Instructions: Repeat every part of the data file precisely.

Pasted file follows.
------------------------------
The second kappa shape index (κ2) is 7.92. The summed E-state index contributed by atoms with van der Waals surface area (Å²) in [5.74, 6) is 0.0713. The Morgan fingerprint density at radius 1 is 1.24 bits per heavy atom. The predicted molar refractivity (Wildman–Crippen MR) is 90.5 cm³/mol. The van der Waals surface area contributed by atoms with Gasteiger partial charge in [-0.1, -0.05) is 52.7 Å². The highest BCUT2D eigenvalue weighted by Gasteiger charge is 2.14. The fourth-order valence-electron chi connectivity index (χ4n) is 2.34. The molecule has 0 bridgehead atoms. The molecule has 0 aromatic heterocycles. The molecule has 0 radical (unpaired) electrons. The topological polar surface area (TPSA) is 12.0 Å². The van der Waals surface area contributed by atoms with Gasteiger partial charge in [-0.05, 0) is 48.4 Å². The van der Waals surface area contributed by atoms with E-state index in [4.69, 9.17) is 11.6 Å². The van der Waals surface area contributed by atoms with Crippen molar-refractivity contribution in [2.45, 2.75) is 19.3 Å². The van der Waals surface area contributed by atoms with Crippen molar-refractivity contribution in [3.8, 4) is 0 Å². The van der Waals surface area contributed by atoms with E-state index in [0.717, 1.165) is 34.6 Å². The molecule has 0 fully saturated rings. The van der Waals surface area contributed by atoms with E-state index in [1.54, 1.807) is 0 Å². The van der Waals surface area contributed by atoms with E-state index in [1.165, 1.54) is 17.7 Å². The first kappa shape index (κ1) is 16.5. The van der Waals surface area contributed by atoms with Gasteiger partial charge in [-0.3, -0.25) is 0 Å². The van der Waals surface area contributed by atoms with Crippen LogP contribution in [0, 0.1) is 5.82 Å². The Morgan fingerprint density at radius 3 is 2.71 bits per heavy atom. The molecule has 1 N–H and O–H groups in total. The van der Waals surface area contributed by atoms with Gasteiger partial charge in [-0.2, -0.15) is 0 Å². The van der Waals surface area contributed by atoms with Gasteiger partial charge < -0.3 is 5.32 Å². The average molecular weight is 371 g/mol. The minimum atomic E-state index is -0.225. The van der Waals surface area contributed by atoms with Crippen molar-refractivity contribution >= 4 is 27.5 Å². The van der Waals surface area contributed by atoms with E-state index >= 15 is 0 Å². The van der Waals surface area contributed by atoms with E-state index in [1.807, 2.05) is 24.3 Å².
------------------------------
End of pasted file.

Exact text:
The second kappa shape index (κ2) is 7.92. The summed E-state index contributed by atoms with van der Waals surface area (Å²) in [5.74, 6) is 0.0713. The Morgan fingerprint density at radius 1 is 1.24 bits per heavy atom. The predicted molar refractivity (Wildman–Crippen MR) is 90.5 cm³/mol. The van der Waals surface area contributed by atoms with Gasteiger partial charge in [-0.1, -0.05) is 52.7 Å². The highest BCUT2D eigenvalue weighted by Gasteiger charge is 2.14. The fourth-order valence-electron chi connectivity index (χ4n) is 2.34. The molecule has 0 bridgehead atoms. The molecule has 0 aromatic heterocycles. The molecule has 0 radical (unpaired) electrons. The topological polar surface area (TPSA) is 12.0 Å². The van der Waals surface area contributed by atoms with Gasteiger partial charge in [-0.05, 0) is 48.4 Å². The van der Waals surface area contributed by atoms with E-state index in [4.69, 9.17) is 11.6 Å². The van der Waals surface area contributed by atoms with Crippen molar-refractivity contribution in [2.45, 2.75) is 19.3 Å². The van der Waals surface area contributed by atoms with Crippen molar-refractivity contribution in [3.8, 4) is 0 Å². The van der Waals surface area contributed by atoms with E-state index in [0.717, 1.165) is 34.6 Å². The molecule has 0 fully saturated rings. The van der Waals surface area contributed by atoms with E-state index in [1.54, 1.807) is 0 Å². The van der Waals surface area contributed by atoms with E-state index in [1.165, 1.54) is 17.7 Å². The first kappa shape index (κ1) is 16.5. The van der Waals surface area contributed by atoms with Gasteiger partial charge in [-0.3, -0.25) is 0 Å². The van der Waals surface area contributed by atoms with Crippen LogP contribution in [0, 0.1) is 5.82 Å². The Morgan fingerprint density at radius 3 is 2.71 bits per heavy atom. The molecule has 1 N–H and O–H groups in total. The van der Waals surface area contributed by atoms with Gasteiger partial charge in [-0.2, -0.15) is 0 Å². The van der Waals surface area contributed by atoms with Gasteiger partial charge < -0.3 is 5.32 Å². The average molecular weight is 371 g/mol. The minimum atomic E-state index is -0.225. The van der Waals surface area contributed by atoms with Crippen molar-refractivity contribution >= 4 is 27.5 Å². The van der Waals surface area contributed by atoms with E-state index >= 15 is 0 Å². The van der Waals surface area contributed by atoms with E-state index in [1.807, 2.05) is 24.3 Å².